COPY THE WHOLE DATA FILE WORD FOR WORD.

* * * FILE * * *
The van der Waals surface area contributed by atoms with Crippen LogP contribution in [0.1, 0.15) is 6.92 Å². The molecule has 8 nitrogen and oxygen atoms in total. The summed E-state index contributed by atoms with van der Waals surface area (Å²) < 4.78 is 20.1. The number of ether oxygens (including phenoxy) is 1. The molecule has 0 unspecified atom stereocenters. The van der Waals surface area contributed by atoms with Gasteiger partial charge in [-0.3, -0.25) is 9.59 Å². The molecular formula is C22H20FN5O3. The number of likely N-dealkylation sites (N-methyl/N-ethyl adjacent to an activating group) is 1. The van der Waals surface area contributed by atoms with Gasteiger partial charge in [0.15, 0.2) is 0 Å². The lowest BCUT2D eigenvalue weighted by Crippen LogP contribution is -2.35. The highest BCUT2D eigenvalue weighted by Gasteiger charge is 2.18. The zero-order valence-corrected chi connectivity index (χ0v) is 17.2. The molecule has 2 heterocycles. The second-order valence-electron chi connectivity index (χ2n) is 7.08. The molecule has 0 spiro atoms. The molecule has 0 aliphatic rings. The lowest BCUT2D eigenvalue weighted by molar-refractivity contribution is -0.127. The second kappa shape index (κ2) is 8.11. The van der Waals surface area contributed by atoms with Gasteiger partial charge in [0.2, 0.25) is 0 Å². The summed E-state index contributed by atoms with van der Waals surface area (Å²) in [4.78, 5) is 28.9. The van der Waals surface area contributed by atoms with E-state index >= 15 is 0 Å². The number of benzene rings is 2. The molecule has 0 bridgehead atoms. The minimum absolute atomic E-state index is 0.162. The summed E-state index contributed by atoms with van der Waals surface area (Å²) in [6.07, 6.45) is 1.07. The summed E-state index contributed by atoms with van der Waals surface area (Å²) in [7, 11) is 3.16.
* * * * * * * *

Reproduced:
The van der Waals surface area contributed by atoms with Crippen LogP contribution in [0.1, 0.15) is 6.92 Å². The molecule has 8 nitrogen and oxygen atoms in total. The summed E-state index contributed by atoms with van der Waals surface area (Å²) < 4.78 is 20.1. The number of ether oxygens (including phenoxy) is 1. The molecule has 0 unspecified atom stereocenters. The van der Waals surface area contributed by atoms with Gasteiger partial charge in [-0.3, -0.25) is 9.59 Å². The molecular formula is C22H20FN5O3. The number of likely N-dealkylation sites (N-methyl/N-ethyl adjacent to an activating group) is 1. The van der Waals surface area contributed by atoms with Gasteiger partial charge in [0.15, 0.2) is 0 Å². The lowest BCUT2D eigenvalue weighted by Crippen LogP contribution is -2.35. The highest BCUT2D eigenvalue weighted by Gasteiger charge is 2.18. The zero-order valence-corrected chi connectivity index (χ0v) is 17.2. The molecule has 2 heterocycles. The second-order valence-electron chi connectivity index (χ2n) is 7.08. The molecule has 0 spiro atoms. The molecule has 0 aliphatic rings. The lowest BCUT2D eigenvalue weighted by molar-refractivity contribution is -0.127. The second kappa shape index (κ2) is 8.11. The van der Waals surface area contributed by atoms with Gasteiger partial charge in [0.2, 0.25) is 0 Å². The summed E-state index contributed by atoms with van der Waals surface area (Å²) in [4.78, 5) is 28.9. The van der Waals surface area contributed by atoms with E-state index >= 15 is 0 Å². The number of benzene rings is 2. The molecule has 0 bridgehead atoms. The minimum absolute atomic E-state index is 0.162. The summed E-state index contributed by atoms with van der Waals surface area (Å²) in [6.07, 6.45) is 1.07. The summed E-state index contributed by atoms with van der Waals surface area (Å²) in [7, 11) is 3.16.